April 21, 2017
“Nobody can go back and start a new beginning, but anyone can start today and make a new ending.”
I had a pretty good day yesterday, first an early breakfast with a writer friend, then a Kiwanis Club meeting and all that was followed by lunch with my favorite professional actress. With the mandatory nap and preparing dinner I had little time to attack my backlog so today needs to be spent getting things done.
As you know I am a big Maya Angelou fan and today I want to share something she wrote that hit home for me I hope you will like it as well.
Lessons from Maya Angelou
“I’ve learned that no matter what happens, or how bad it seems today, life does go on, and it will be better tomorrow.
I’ve learned that you can tell a lot about a person by the way he/she handles these three things: a rainy day, lost luggage, and tangled Christmas tree lights.
I’ve learned that regardless of your relationship with your parents, you’ll miss them when they’re gone from your life.
I’ve learned that making a ‘living’ is not the same thing as making a life.
I’ve learned that life sometimes gives you a second chance.
I’ve learned that you shouldn’t go through life with a catcher’s mitt on both hands; you need to be able to throw something back.
I’ve learned that whenever I decide something with an open heart, I usually make the right decision.
I’ve learned that even when I have pains, I don’t have to be one.
I’ve learned that every day you should reach out and touch someone. People love a warm hug, or just a friendly pat on the back.
I’ve learned that I still have a lot to learn.
I’ve learned that people will forget what you said, people will forget what you did, but people will never forget how you made them feel.”
“Life is full of beauty. Notice it. Notice the bumble bee, the small child, and the smiling faces. Smell the rain, and feel the wind. Live your life to the fullest potential, and fight for your dreams.”
We were celebrating the 100th anniversary of our church, and several former pastors and the bishop were in attendance. At one point, our minister had the children gather at the altar for a talk about the importance of the day. He began by asking, “Does anyone know what the bishop does?” There was silence. Finally, one little boy answered gravely, “He’s the one you can move diagonally.”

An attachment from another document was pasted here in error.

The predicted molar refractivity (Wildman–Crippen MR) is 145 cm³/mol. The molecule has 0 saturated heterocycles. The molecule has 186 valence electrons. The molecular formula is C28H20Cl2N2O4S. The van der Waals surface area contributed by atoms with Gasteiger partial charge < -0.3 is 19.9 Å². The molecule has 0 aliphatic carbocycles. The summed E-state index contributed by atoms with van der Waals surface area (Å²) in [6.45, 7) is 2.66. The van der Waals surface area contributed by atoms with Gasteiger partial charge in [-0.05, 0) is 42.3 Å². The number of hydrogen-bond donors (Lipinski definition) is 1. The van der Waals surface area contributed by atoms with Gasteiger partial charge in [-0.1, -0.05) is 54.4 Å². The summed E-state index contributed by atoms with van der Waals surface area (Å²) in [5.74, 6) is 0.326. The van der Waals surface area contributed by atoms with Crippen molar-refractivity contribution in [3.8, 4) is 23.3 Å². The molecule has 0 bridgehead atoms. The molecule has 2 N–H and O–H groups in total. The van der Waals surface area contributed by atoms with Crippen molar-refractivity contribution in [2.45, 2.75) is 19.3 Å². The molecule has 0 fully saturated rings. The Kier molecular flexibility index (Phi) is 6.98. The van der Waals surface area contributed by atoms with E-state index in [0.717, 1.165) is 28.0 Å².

“We are each gifted in a unique and important way. It is our privilege and our adventure to discover our own special light.”
~~ Mary Dunbar ~~
The biggest problem with the younger generation these days is that I don’t belong to it any more.
If I’ve said it once, I’ve said it a hundred times….At my age, that’s true of (everything you can possibly ever say.)
I used to have Saturday Night Fever. Now I just have Saturday Night hot flashes.
I got the feeling my stuff strutted off without me?
Any woman can have the body of a 21-year-old as long as she buys him a few drinks first.
Know how to prevent sagging? Just eat till the wrinkles fill out.
I’m getting into swing dancing. Not on purpose…some parts of my body are just prone to swinging.
It’s scary when you start making the same noises as you coffeemaker.
These days about half the stuff in my shopping cart says, “For fast relief.
I’ve tried to find a suitable exercise video for women my age. But they haven’t made one called, “Buns of Putty.”
Don’t think of it as getting hot flashes. Think of it as my inner child playing with matches.
I don’t let aging get me down…It’s too hard to get back up.
The challenge of leadership is to be strong but not rude; be kind but not weak; be bold, but not a bully; be thoughtful, but not lazy; be humble, but not timid; be proud, but not arrogant; have humor, but without folly.
Politicians have a constant need to be diplomatic. Witness this candidate for the Senate who traveled to a small town community to address the single church there. Unfortunately, he had forgotten to ask which denomination so that when it was time for his speech, he inquired in this way: “My brethren, all. I must tell you that my great Grandfather was Presbyterian (absolute silence); but my Grandmother was an Episcopalian (more silence); I must tell you that my other Grandfather was a Christian Scientist (deep silence); while my other Grandmother was Methodist (continued silence). But I must tell you that I had an aunt who was a Baptist through and through (loud cheers!) and I have always considered my aunt’s path to be the right one!”
When learning about life and people, make no more assumptions than are absolutely necessary. Ask and observe.
William of Ockham
I work in sales. While I was in a customer’s home one afternoon and was talking to the customer, their 4 year old little girl whose name was Michelle, tugged on my pants leg and excitedly exclaimed, “I got a new bicycle, do you want to see it?”
I said, “Sure, Michelle.”
So off to the backyard we all went. Upon getting into the backyard, I saw a brand new girl’s bicycle. “Wow! Michelle! That’s a beautiful bicycle.” I complimented. “Can you ride it?”
“Yeah, I can ride it,” she said, then with a sad face she pouted, “but it’s broke.”
I looked at the new bicycle and couldn’t see anything wrong with it, so I asked her, “Well, what’s wrong with it?”
“I don’t know,” she shrugged, “but every time I ride it it falls over!”
“Our attitude toward life determines life’s attitude towards us.”
John N. Mitchell
Management is not responsible for duplicates from previous dailies. The editor is somewhat senile.
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